Yours of the 12th Oct to hand. I see the copy paper has not improved at the “Reg.” office. By this mail I am returning you “Garda” [[?]. It must have cost you a heap of time and trouble to write it, but I am afraid in this prosaic and matter of fact age the theme is a bit above the heads of ordinary mortals. Have not seen Percy Spencer or any of his work or B.E. Rains [[?] either. Am glad you are doing well. Take my tip for it the London market is over stocked with men who dabble in literature. I know for a fact there are men here and not rich men either who actually pay for the publishing of their work Routledge did one book for Fergus Hume and Col. Routledge tells me “never again my boy”. I jog along O.K. with my people because I’m not greedy and don’t get a big head and think I am a Hardy or a Corelli or a Macdonald. I can assure you old man I’m not holy [[sic] satisfied with what I have done yet. It pays but I want a small share of fame if I can get it. All the tommy rot you hear about men getting big prices for books it is written don’t ask for a prohibitive price for the first. I often think when I growl at the price how Dickens began also Miss Bradden who got nothing for her first. I do hope I shall get you something on market before long. You say J.M. Ashton is doing pages for St. James’ Budget. I hope he likes it. The price is sick for paper articles without you have a name like an 80 ton gun. I get a fair price from Sporting papers but then that is different. If you are making a good living where you are try and be contented until you can land here with immediate prospects of good work. I am writing candidly. I fancy you like it best. I should say Phil May is doing splendidly making a pile. Tell me all the office news etc when you write again. I must thank you for the Bulletin.

Wishing you the best of luck in the coming year.
I remain dear Brady

Faithfully Yours
Nat Gould.


Letter 3

Sept 24th / [[18]97

My dear Brady

Pardon my not writing before and I will not make any idiotic excuses. I am returning your yarns by this mail. I wish I could have placed them for you. It is a difficult matter to get publishers to take a book of short stories. A.P. Watt & Son Hastings House Norfolk Street Strand are all right as agents but would want their whack out of it (Middleman ahem.) R.E. King 106 Tabernacle Street London EC wrote me but have nothing to sell him being full up. Believe he is all right as a publisher. Have not met Louis Becke. Should think he is doing well. George Bell is doing A1 on the Daily Mail a smart paper. What part does Jeffreys take in Becke’s book? As I have told you before there is a lot of humbug about prices for books. It is something in this line. A man says he gets a thousand for a book when he gets perhaps a tenth. I know ‘em old man. Have met ‘em in the street. I believe Hall Caine got over five thousand for “The Christian” and report says it is rot. Not having read it cannot say. I have one out next month the fourth this year and am booked for 4 more in 98. That’s how I stand. Roydhouse ought to come over here. There is heaps of room for men of his stamp – in the workhouse. Re that cable. Don’t believe all you are sent out – that was correct – because if an Australian hen puts down an egg here the cable man picks it up. Tell George Thatham he ought to write to me. If you see old Veale “Billy the offs boy” tell him I have his yarn but he ought to waite and see what Unwin says before I move in the matter.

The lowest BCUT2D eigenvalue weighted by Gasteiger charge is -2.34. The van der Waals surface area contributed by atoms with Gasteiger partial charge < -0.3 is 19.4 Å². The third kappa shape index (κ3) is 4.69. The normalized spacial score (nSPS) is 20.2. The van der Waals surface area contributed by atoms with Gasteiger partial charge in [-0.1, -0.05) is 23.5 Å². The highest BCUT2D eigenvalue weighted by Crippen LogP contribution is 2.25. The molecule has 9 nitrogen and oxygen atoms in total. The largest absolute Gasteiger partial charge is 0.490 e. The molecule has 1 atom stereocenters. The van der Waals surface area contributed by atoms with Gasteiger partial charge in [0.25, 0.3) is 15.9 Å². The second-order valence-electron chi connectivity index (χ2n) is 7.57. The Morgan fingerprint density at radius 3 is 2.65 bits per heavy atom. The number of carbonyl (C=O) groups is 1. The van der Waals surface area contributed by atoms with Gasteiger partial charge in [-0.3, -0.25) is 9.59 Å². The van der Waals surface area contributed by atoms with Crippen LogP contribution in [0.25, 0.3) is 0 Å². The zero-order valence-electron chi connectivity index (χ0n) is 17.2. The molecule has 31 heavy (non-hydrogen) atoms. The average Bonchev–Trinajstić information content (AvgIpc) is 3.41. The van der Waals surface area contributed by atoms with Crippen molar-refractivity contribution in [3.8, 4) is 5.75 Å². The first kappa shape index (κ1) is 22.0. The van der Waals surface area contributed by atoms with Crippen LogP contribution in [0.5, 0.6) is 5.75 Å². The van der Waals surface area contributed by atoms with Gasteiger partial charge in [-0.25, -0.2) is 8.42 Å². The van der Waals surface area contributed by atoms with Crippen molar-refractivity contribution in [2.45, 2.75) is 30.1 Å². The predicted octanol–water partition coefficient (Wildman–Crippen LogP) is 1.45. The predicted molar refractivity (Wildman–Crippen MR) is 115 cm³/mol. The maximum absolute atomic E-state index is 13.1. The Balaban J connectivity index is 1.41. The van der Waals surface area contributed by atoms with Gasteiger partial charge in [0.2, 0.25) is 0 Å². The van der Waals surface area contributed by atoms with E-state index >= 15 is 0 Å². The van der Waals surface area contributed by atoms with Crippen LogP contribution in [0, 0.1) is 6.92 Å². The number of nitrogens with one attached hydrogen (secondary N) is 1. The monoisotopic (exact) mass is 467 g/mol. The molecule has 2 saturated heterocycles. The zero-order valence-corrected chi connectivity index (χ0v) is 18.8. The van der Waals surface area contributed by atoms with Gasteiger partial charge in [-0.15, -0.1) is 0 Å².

Have been into Derbyshire for a month fishing, shooting and driving. We had a real good time. Bought a twin out there. My groom says its a good one. Had luncheon with Mr Chibham the other day at the Criterion. had a chat about the A.J.C. and old times. George Reid looked like a busted Tomato in the Jubilee Procession. Phil May is coining money. He’s d- clever.

Williamson & Musgrave started their London theatrical venture at the Duke of York’s Theatre last week with Francillian Mrs Porter & Bellew. Not much I hear.

I sincerely hope you will succeed in your ambition.

I hope to be able to write something out of the common with a bit more practise.
It takes time old man. Hope Harry Evans is better. He ought to take care of himself.
With best wishes
I remain

Faithfully Yours
Nat Gould.